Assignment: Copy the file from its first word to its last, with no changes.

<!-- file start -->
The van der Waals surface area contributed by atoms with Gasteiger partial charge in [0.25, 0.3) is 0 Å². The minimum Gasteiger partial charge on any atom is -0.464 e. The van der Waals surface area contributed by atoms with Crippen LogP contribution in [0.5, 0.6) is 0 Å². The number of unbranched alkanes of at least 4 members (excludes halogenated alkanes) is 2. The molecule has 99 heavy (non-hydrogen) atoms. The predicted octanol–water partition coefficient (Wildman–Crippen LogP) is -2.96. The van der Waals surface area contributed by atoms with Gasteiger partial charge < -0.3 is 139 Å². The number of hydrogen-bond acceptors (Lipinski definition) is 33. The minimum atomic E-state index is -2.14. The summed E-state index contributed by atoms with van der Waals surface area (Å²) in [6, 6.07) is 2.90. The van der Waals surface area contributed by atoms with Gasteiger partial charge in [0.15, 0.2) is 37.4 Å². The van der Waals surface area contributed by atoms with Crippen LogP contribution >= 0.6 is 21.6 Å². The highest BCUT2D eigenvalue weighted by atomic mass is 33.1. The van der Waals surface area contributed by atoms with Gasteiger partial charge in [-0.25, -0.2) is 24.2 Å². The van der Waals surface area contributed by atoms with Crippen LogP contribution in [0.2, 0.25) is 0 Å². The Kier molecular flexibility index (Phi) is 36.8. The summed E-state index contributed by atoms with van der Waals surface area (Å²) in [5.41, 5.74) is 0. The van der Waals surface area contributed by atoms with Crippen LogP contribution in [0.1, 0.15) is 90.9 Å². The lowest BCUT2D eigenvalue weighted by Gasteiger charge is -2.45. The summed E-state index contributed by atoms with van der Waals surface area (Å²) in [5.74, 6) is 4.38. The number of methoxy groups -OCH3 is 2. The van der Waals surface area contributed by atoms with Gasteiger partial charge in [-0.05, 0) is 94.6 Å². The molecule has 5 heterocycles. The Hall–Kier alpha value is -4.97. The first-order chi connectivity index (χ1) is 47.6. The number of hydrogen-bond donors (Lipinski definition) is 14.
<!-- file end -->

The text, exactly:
The van der Waals surface area contributed by atoms with Gasteiger partial charge in [0.25, 0.3) is 0 Å². The minimum Gasteiger partial charge on any atom is -0.464 e. The van der Waals surface area contributed by atoms with Crippen LogP contribution in [0.5, 0.6) is 0 Å². The number of unbranched alkanes of at least 4 members (excludes halogenated alkanes) is 2. The molecule has 99 heavy (non-hydrogen) atoms. The predicted octanol–water partition coefficient (Wildman–Crippen LogP) is -2.96. The van der Waals surface area contributed by atoms with Gasteiger partial charge < -0.3 is 139 Å². The number of hydrogen-bond acceptors (Lipinski definition) is 33. The minimum atomic E-state index is -2.14. The summed E-state index contributed by atoms with van der Waals surface area (Å²) in [6, 6.07) is 2.90. The van der Waals surface area contributed by atoms with Gasteiger partial charge in [0.15, 0.2) is 37.4 Å². The van der Waals surface area contributed by atoms with Crippen LogP contribution >= 0.6 is 21.6 Å². The highest BCUT2D eigenvalue weighted by atomic mass is 33.1. The van der Waals surface area contributed by atoms with Gasteiger partial charge in [-0.25, -0.2) is 24.2 Å². The van der Waals surface area contributed by atoms with Crippen LogP contribution in [0.2, 0.25) is 0 Å². The Kier molecular flexibility index (Phi) is 36.8. The summed E-state index contributed by atoms with van der Waals surface area (Å²) in [5.41, 5.74) is 0. The van der Waals surface area contributed by atoms with Crippen LogP contribution in [0.1, 0.15) is 90.9 Å². The lowest BCUT2D eigenvalue weighted by Gasteiger charge is -2.45. The summed E-state index contributed by atoms with van der Waals surface area (Å²) in [5.74, 6) is 4.38. The number of methoxy groups -OCH3 is 2. The van der Waals surface area contributed by atoms with Gasteiger partial charge in [-0.05, 0) is 94.6 Å². The molecule has 5 heterocycles. The Hall–Kier alpha value is -4.97. The first-order chi connectivity index (χ1) is 47.6. The number of hydrogen-bond donors (Lipinski definition) is 14.